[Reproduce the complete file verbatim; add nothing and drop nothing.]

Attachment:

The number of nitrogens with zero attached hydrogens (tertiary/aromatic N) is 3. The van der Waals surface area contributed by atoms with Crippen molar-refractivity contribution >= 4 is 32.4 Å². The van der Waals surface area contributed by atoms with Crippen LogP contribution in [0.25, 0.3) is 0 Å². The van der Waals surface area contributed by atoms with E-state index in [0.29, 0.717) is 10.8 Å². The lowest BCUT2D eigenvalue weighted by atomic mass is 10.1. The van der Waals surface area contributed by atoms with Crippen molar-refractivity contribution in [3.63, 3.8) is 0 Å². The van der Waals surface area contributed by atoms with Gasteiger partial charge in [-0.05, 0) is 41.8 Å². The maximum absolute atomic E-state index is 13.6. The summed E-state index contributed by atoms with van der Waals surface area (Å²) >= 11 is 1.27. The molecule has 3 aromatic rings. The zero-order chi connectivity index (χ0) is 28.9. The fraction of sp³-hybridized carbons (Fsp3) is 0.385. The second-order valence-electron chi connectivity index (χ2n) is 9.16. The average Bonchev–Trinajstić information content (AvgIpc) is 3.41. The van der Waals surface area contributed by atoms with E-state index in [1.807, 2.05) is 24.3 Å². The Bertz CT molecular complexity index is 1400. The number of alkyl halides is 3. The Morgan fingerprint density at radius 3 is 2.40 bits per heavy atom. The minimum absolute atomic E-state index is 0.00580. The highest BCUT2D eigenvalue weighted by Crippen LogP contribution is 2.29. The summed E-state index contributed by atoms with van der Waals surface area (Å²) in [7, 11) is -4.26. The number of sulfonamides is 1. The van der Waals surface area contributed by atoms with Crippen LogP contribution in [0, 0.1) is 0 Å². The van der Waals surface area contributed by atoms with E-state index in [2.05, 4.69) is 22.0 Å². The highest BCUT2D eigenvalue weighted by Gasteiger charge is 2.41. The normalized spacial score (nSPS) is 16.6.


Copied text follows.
The number of nitrogens with zero attached hydrogens (tertiary/aromatic N) is 3. The van der Waals surface area contributed by atoms with Crippen molar-refractivity contribution >= 4 is 32.4 Å². The van der Waals surface area contributed by atoms with Crippen LogP contribution in [0.25, 0.3) is 0 Å². The van der Waals surface area contributed by atoms with E-state index in [0.29, 0.717) is 10.8 Å². The lowest BCUT2D eigenvalue weighted by atomic mass is 10.1. The van der Waals surface area contributed by atoms with Crippen molar-refractivity contribution in [3.63, 3.8) is 0 Å². The van der Waals surface area contributed by atoms with Gasteiger partial charge in [-0.05, 0) is 41.8 Å². The maximum absolute atomic E-state index is 13.6. The summed E-state index contributed by atoms with van der Waals surface area (Å²) >= 11 is 1.27. The molecule has 3 aromatic rings. The zero-order chi connectivity index (χ0) is 28.9. The fraction of sp³-hybridized carbons (Fsp3) is 0.385. The second-order valence-electron chi connectivity index (χ2n) is 9.16. The average Bonchev–Trinajstić information content (AvgIpc) is 3.41. The van der Waals surface area contributed by atoms with E-state index in [1.807, 2.05) is 24.3 Å². The Bertz CT molecular complexity index is 1400. The number of alkyl halides is 3. The Morgan fingerprint density at radius 3 is 2.40 bits per heavy atom. The minimum absolute atomic E-state index is 0.00580. The highest BCUT2D eigenvalue weighted by Crippen LogP contribution is 2.29. The summed E-state index contributed by atoms with van der Waals surface area (Å²) in [7, 11) is -4.26. The number of sulfonamides is 1. The van der Waals surface area contributed by atoms with Crippen LogP contribution in [0, 0.1) is 0 Å². The van der Waals surface area contributed by atoms with E-state index in [2.05, 4.69) is 22.0 Å². The highest BCUT2D eigenvalue weighted by Gasteiger charge is 2.41. The normalized spacial score (nSPS) is 16.6.